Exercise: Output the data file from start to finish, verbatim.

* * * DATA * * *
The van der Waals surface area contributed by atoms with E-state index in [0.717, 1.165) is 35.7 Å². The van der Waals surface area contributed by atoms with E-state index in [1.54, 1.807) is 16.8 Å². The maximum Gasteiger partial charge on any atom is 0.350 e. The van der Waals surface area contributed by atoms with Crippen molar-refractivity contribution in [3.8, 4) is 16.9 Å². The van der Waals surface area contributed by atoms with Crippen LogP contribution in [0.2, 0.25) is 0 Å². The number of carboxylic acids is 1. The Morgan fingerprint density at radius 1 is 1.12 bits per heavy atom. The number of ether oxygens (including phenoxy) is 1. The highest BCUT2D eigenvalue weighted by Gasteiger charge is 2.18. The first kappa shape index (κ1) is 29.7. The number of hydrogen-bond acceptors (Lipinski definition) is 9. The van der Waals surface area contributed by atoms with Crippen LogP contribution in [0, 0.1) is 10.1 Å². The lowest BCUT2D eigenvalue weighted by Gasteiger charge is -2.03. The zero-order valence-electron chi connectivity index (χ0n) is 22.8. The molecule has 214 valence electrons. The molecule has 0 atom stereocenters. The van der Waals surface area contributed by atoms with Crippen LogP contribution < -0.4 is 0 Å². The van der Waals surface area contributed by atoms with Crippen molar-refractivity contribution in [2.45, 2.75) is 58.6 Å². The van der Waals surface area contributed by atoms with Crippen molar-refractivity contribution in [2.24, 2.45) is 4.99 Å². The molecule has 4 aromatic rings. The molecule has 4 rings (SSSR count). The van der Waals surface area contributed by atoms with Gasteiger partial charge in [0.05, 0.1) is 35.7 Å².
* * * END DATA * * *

The van der Waals surface area contributed by atoms with E-state index in [0.717, 1.165) is 35.7 Å². The van der Waals surface area contributed by atoms with E-state index in [1.54, 1.807) is 16.8 Å². The maximum Gasteiger partial charge on any atom is 0.350 e. The van der Waals surface area contributed by atoms with Crippen molar-refractivity contribution in [3.8, 4) is 16.9 Å². The van der Waals surface area contributed by atoms with Crippen LogP contribution in [0.2, 0.25) is 0 Å². The number of carboxylic acids is 1. The Morgan fingerprint density at radius 1 is 1.12 bits per heavy atom. The number of ether oxygens (including phenoxy) is 1. The highest BCUT2D eigenvalue weighted by Gasteiger charge is 2.18. The first kappa shape index (κ1) is 29.7. The number of hydrogen-bond acceptors (Lipinski definition) is 9. The van der Waals surface area contributed by atoms with Crippen LogP contribution in [0, 0.1) is 10.1 Å². The lowest BCUT2D eigenvalue weighted by Gasteiger charge is -2.03. The zero-order valence-electron chi connectivity index (χ0n) is 22.8. The molecule has 214 valence electrons. The molecule has 0 atom stereocenters. The van der Waals surface area contributed by atoms with Crippen LogP contribution < -0.4 is 0 Å². The van der Waals surface area contributed by atoms with Crippen molar-refractivity contribution in [2.45, 2.75) is 58.6 Å². The van der Waals surface area contributed by atoms with Crippen molar-refractivity contribution in [2.24, 2.45) is 4.99 Å². The molecule has 4 aromatic rings. The molecule has 4 rings (SSSR count). The van der Waals surface area contributed by atoms with Gasteiger partial charge in [0.05, 0.1) is 35.7 Å².